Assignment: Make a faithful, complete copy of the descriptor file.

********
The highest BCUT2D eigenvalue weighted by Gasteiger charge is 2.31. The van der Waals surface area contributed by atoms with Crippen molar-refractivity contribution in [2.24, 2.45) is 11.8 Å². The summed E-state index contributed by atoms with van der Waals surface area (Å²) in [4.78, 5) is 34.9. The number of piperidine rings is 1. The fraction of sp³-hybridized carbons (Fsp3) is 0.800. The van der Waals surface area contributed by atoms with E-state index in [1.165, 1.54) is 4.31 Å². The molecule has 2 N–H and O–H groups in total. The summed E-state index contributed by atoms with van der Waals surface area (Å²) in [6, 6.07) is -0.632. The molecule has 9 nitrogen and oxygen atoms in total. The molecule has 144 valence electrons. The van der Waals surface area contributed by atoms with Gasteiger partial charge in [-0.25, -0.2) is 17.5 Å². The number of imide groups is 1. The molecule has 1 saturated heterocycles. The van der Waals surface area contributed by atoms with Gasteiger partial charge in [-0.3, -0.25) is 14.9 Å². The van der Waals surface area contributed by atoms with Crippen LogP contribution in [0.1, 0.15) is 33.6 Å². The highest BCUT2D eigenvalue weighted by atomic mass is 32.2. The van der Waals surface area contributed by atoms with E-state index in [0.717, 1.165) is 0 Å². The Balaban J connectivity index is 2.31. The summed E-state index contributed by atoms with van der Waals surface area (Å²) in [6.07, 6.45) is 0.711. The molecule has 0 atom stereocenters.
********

The highest BCUT2D eigenvalue weighted by Gasteiger charge is 2.31. The van der Waals surface area contributed by atoms with Crippen molar-refractivity contribution in [2.24, 2.45) is 11.8 Å². The summed E-state index contributed by atoms with van der Waals surface area (Å²) in [4.78, 5) is 34.9. The number of piperidine rings is 1. The fraction of sp³-hybridized carbons (Fsp3) is 0.800. The van der Waals surface area contributed by atoms with E-state index in [1.165, 1.54) is 4.31 Å². The molecule has 2 N–H and O–H groups in total. The summed E-state index contributed by atoms with van der Waals surface area (Å²) in [6, 6.07) is -0.632. The molecule has 9 nitrogen and oxygen atoms in total. The molecule has 144 valence electrons. The van der Waals surface area contributed by atoms with Gasteiger partial charge in [-0.25, -0.2) is 17.5 Å². The number of imide groups is 1. The molecule has 1 saturated heterocycles. The van der Waals surface area contributed by atoms with Gasteiger partial charge in [-0.3, -0.25) is 14.9 Å². The van der Waals surface area contributed by atoms with Crippen LogP contribution in [0.1, 0.15) is 33.6 Å². The highest BCUT2D eigenvalue weighted by atomic mass is 32.2. The van der Waals surface area contributed by atoms with E-state index in [0.717, 1.165) is 0 Å². The Balaban J connectivity index is 2.31. The summed E-state index contributed by atoms with van der Waals surface area (Å²) in [6.07, 6.45) is 0.711. The molecule has 0 atom stereocenters.